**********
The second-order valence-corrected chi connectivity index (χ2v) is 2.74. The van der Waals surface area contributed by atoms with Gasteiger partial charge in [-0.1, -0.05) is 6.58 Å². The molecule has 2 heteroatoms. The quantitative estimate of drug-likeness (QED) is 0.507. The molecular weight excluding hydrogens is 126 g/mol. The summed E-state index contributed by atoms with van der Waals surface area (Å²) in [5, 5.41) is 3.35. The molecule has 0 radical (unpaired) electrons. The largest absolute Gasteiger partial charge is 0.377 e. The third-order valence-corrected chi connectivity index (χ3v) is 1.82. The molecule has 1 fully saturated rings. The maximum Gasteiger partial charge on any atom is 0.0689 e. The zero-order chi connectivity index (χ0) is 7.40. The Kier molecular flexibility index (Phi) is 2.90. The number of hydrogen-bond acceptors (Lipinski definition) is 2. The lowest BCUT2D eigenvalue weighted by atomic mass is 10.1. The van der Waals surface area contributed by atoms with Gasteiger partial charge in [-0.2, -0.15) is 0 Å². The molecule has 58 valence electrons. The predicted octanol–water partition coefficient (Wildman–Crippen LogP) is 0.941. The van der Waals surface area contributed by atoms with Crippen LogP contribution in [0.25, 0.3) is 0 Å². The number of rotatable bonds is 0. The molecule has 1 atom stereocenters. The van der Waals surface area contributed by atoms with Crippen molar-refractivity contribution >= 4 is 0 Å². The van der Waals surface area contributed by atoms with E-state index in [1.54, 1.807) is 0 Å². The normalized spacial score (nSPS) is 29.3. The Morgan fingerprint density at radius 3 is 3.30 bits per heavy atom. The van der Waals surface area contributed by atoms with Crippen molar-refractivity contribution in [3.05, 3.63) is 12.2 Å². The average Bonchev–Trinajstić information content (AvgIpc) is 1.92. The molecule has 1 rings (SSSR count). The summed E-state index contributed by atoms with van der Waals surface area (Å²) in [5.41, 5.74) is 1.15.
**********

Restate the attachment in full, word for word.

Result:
The second-order valence-corrected chi connectivity index (χ2v) is 2.74. The van der Waals surface area contributed by atoms with Gasteiger partial charge in [-0.1, -0.05) is 6.58 Å². The molecule has 2 heteroatoms. The quantitative estimate of drug-likeness (QED) is 0.507. The molecular weight excluding hydrogens is 126 g/mol. The summed E-state index contributed by atoms with van der Waals surface area (Å²) in [5, 5.41) is 3.35. The molecule has 0 radical (unpaired) electrons. The largest absolute Gasteiger partial charge is 0.377 e. The third-order valence-corrected chi connectivity index (χ3v) is 1.82. The molecule has 1 fully saturated rings. The maximum Gasteiger partial charge on any atom is 0.0689 e. The zero-order chi connectivity index (χ0) is 7.40. The Kier molecular flexibility index (Phi) is 2.90. The number of hydrogen-bond acceptors (Lipinski definition) is 2. The lowest BCUT2D eigenvalue weighted by atomic mass is 10.1. The van der Waals surface area contributed by atoms with Gasteiger partial charge in [-0.2, -0.15) is 0 Å². The molecule has 58 valence electrons. The predicted octanol–water partition coefficient (Wildman–Crippen LogP) is 0.941. The van der Waals surface area contributed by atoms with Crippen LogP contribution in [0.25, 0.3) is 0 Å². The number of rotatable bonds is 0. The molecule has 1 atom stereocenters. The van der Waals surface area contributed by atoms with Crippen molar-refractivity contribution >= 4 is 0 Å². The van der Waals surface area contributed by atoms with E-state index in [1.54, 1.807) is 0 Å². The normalized spacial score (nSPS) is 29.3. The Morgan fingerprint density at radius 3 is 3.30 bits per heavy atom. The van der Waals surface area contributed by atoms with Crippen molar-refractivity contribution in [3.05, 3.63) is 12.2 Å². The average Bonchev–Trinajstić information content (AvgIpc) is 1.92. The molecule has 1 rings (SSSR count). The summed E-state index contributed by atoms with van der Waals surface area (Å²) in [5.41, 5.74) is 1.15.